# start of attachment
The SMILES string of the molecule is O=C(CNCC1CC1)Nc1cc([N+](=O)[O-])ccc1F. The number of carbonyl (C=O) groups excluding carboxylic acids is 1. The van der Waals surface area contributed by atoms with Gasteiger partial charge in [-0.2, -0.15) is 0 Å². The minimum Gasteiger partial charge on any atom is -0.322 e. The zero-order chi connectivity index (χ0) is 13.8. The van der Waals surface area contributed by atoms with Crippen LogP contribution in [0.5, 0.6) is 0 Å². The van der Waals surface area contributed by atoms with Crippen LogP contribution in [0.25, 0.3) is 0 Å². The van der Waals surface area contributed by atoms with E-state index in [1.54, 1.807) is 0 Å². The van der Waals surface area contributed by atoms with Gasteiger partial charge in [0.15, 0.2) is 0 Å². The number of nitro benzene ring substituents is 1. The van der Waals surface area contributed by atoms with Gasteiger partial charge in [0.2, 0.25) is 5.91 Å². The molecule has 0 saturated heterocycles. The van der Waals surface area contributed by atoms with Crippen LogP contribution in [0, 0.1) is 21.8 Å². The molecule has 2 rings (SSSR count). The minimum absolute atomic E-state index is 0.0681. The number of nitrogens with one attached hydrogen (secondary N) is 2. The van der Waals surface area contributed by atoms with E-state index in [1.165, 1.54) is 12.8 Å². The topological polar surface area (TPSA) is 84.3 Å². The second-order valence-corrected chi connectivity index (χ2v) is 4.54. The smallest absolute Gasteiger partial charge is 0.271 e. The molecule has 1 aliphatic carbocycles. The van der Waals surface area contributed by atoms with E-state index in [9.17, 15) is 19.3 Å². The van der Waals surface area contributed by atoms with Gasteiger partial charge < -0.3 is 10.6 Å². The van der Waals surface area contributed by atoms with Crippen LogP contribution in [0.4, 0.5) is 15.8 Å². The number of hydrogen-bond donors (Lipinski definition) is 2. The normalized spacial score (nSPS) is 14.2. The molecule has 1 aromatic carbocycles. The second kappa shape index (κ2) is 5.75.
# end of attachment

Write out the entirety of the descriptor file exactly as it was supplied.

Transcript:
The SMILES string of the molecule is O=C(CNCC1CC1)Nc1cc([N+](=O)[O-])ccc1F. The number of carbonyl (C=O) groups excluding carboxylic acids is 1. The van der Waals surface area contributed by atoms with Gasteiger partial charge in [-0.2, -0.15) is 0 Å². The minimum Gasteiger partial charge on any atom is -0.322 e. The zero-order chi connectivity index (χ0) is 13.8. The van der Waals surface area contributed by atoms with Crippen LogP contribution in [0.5, 0.6) is 0 Å². The van der Waals surface area contributed by atoms with Crippen LogP contribution in [0.25, 0.3) is 0 Å². The van der Waals surface area contributed by atoms with E-state index in [1.54, 1.807) is 0 Å². The van der Waals surface area contributed by atoms with Gasteiger partial charge in [0.15, 0.2) is 0 Å². The number of nitro benzene ring substituents is 1. The van der Waals surface area contributed by atoms with Gasteiger partial charge in [0.2, 0.25) is 5.91 Å². The molecule has 0 saturated heterocycles. The van der Waals surface area contributed by atoms with Crippen LogP contribution in [0, 0.1) is 21.8 Å². The molecule has 2 rings (SSSR count). The minimum absolute atomic E-state index is 0.0681. The number of nitrogens with one attached hydrogen (secondary N) is 2. The van der Waals surface area contributed by atoms with E-state index in [1.165, 1.54) is 12.8 Å². The topological polar surface area (TPSA) is 84.3 Å². The second-order valence-corrected chi connectivity index (χ2v) is 4.54. The smallest absolute Gasteiger partial charge is 0.271 e. The molecule has 1 aliphatic carbocycles. The van der Waals surface area contributed by atoms with E-state index in [9.17, 15) is 19.3 Å². The van der Waals surface area contributed by atoms with Gasteiger partial charge < -0.3 is 10.6 Å². The van der Waals surface area contributed by atoms with Crippen LogP contribution in [0.4, 0.5) is 15.8 Å². The number of hydrogen-bond donors (Lipinski definition) is 2. The normalized spacial score (nSPS) is 14.2. The molecule has 1 aromatic carbocycles. The second kappa shape index (κ2) is 5.75.